How does virtual reality impact the consumer experience?

By: Katelyn Godoy
Photo of a women using virtual reality goggles

By Helen Chun, Associate Professor of Services Marketing

If you’ve been to Walt Disney World recently, you know the experience starts well before you set foot in the park. In the months leading up to your visit, you likely received a series of emails preparing you for your stay. Then, your MagicBands arrive in the mail, further fueling the anticipation you feel leading up to the trip. By the time you touch down in Orlando, you can hardly contain your excitement.

Disney is an expert example of how to manage all aspects of the customer experience, from pre-consumption all the way to post-consumption. My research examines how companies in the service industry can similarly engage customers before their visit even begins, generating positive emotions that lead to a more favorable overall experience.

Introducing virtual reality in the service industry

Recently, I’ve been focusing on technology-based consumer insights research. Specifically, I’m exploring the impacts of newer technologies such as virtual reality and 360-degree video on the consumer experience.

It wasn’t until recently that companies in the hospitality industry really started paying attention to how these technologies can be used to improve the customer journey. For example, Hilton Worldwide incorporated a 360-degree mobile video ad campaign featuring shots of their exotic Barbados location. The immersive and engaging video culminated with a call to action urging viewers to “book now.”

While Hilton uses technology to boost reservations, Lufthansa uses VR/360-degree video as an upselling opportunity. The airline offers customers at the gate the opportunity to experience firsthand how much better the premium economy class experience is. The hope is that by allowing customers to “try before they buy,” they’ll feel more inclined to upgrade.

Exploring the potential impacts on the customer experience

Although many companies have begun experimenting with VR in a business setting, there is minimal academic research that examines its potential impacts. The result is that many companies are creating 360-degree video content without realizing, that in certain cases, it may actually backfire and hurt the consumption experience or decrease visit intention.

For one particular hotel chain I studied, high-tech VR video clips performed worse than regular photos in encouraging guests to book a stay. Those who look at the VR video of the hotel (the content made available online by the hotel) reported notably lower visit intention than those who had viewed photos of the exact same hotel. In this particular case, a more traditional communication tool would have been more effective in engaging consumers in the pre-consumption stage rather than incorporating technology without assessing the potential risks.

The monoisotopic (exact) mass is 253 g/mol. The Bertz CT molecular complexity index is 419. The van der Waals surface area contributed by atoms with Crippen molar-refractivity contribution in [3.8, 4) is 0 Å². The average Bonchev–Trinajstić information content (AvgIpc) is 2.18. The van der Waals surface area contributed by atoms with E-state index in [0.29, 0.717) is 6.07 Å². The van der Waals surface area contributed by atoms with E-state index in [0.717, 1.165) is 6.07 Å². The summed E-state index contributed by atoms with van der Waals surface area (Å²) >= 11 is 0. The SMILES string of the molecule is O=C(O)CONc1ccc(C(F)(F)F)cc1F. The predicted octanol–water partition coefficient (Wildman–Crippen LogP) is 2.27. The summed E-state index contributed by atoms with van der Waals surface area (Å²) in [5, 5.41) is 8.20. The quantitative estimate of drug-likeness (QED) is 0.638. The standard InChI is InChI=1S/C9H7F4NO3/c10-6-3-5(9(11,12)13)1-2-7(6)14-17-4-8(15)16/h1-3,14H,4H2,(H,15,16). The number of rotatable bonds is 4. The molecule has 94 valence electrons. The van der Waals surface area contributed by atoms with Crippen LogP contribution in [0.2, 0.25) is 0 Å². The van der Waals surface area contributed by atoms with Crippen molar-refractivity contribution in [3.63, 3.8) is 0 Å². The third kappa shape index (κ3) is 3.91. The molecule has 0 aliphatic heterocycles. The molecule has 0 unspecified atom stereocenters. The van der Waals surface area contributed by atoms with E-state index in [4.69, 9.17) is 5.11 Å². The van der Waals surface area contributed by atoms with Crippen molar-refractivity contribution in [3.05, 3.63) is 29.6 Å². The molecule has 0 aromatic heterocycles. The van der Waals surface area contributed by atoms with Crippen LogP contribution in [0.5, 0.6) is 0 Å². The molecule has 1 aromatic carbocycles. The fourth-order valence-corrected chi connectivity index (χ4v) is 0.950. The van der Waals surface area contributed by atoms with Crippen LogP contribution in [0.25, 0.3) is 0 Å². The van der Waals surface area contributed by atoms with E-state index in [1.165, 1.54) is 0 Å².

However, in a high-sensory environment, like the Nike flagship store in New York City, experiencing it through VR goggles enhanced visit intention much more than viewing it through 360-degree content or regular photos. In this instance, the VR content enhanced customers’ mental stimulation and increased their desire to visit the store. The lesson? A one-size-fits-all approach won’t cut it when it comes to implementing technology to enhance the consumer experience across industries.

Striking the perfect balance

There is a fine line between using virtual reality as an effective tool to engage consumers and trigger their curiosity for further exploration versus providing them a vicarious tool that will dampen their visit intention. There are a number of factors that could potentially impact the effectiveness of the VR experience, including the transformative nature of the content, the number of modalities involved, the perspectives captured, and importantly the motivation of consumers.

In my current research, I’m trying to better understand exactly where those boundaries lie. When can VR be used to trigger excitement and the desire to explore further, and when does it become a substitute or hinderance to the experience itself? Although I do not yet have all of the answers, it has been a very exciting and challenging journey thus far to study such a new topic. My hope is that by studying the impacts of technology on the consumer experience, we can strive to make more informed decisions as an industry about when to implement VR and when our resources would be better utilized elsewhere.

About Helen Chun, Associate Professor of Services Marketing

Photo of Helen Chun, Associate Professor of Services Marketing

Helen’s research focuses on managing and enhancing consumer experience in the service setting. Her broad domains of interests include service experience design, the role of emotions in consumer experience, sustainability-related services marketing issues, and branding. Her research papers have been published in leading marketing and services journals such as Journal of Marketing, Journal of Consumer Psychology, Journal of Service Research, and Service Science.

Helen teaches Consumer Behavior, Marketing Management for Services, and Marketing Principles. She has been honored with the Hotel School’s Teacher of the Year Award (at both undergraduate and graduate levels), the Ted Teng ’79 Dean’s Teaching Excellence Award, and the Merrill Presidential Scholar Outstanding Educator Award at Cornell University.

1 Comment

  1. Where can I read a detailed review of this research if completed, would I be able to connect with you on other aspects of the service industry

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